US citizen pleads guilty to 1968 Cuba hijacking

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NEW YORK – A U.S. citizen accused of hijacking a plane and forcing it to go to Cuba more than four decades ago pleaded guilty Thursday to kidnapping, conspiracy to commit air piracy and interfering with a flight crew.

Luis Armando Pena Soltren, 67, pleaded guilty in Manhattan federal court, and his sentencing was under way late Thursday morning.

Pena Soltren admitted in court that, about two hours into the November 1968 flight, he held a small knife to a flight attendant’s throat for about five minutes.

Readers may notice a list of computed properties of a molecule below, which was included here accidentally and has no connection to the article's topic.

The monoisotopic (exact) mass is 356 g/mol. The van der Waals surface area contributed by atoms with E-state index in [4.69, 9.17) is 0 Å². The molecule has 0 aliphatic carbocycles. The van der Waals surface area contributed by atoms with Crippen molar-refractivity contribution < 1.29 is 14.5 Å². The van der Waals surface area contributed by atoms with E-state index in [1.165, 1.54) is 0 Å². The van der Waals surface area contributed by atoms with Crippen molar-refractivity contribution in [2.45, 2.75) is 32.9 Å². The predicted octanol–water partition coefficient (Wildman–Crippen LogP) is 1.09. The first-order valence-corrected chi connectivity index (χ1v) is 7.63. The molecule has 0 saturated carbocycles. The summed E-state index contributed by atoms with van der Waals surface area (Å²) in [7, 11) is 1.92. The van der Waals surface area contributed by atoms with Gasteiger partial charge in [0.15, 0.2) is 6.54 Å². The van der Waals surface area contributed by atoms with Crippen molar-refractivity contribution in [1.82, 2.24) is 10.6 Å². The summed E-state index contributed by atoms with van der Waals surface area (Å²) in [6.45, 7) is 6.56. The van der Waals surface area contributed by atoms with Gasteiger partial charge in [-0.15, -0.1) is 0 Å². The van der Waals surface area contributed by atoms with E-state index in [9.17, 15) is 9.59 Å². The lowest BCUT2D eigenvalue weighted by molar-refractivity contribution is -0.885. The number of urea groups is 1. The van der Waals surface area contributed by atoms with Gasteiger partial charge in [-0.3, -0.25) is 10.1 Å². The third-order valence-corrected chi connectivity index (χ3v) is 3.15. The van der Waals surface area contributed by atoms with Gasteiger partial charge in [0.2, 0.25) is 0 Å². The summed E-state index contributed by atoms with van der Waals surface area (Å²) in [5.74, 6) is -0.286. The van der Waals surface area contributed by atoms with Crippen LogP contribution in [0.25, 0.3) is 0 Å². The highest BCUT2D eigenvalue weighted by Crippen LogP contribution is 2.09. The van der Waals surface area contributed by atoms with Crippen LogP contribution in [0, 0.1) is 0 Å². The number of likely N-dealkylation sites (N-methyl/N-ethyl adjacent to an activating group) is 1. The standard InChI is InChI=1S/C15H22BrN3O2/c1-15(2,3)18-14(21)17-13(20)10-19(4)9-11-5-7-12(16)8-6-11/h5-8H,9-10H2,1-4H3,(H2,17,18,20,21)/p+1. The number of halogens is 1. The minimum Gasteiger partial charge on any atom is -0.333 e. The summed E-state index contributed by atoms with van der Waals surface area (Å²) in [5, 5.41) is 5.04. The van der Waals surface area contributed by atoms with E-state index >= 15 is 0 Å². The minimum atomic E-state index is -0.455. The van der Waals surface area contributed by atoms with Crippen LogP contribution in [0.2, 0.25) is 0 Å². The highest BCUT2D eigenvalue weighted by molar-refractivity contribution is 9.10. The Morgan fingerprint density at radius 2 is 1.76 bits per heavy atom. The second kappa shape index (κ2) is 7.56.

Authorities said he and co-defendants hid pistols and large knives in a baby’s diaper bag to get them aboard the flight from Kennedy Airport. The hijackers forced the pilots to divert the Puerto Rico-bound Pan American flight, which had 103 passengers and crew aboard, to Havana.

Defense attorney James Neuman said previously that Pena Soltren has a wife and four daughters. He said his client had worked in agriculture “in the fields” in Cuba.

Two others pleaded guilty to lesser charges in the 1970s; they were sentenced to 15 years or less.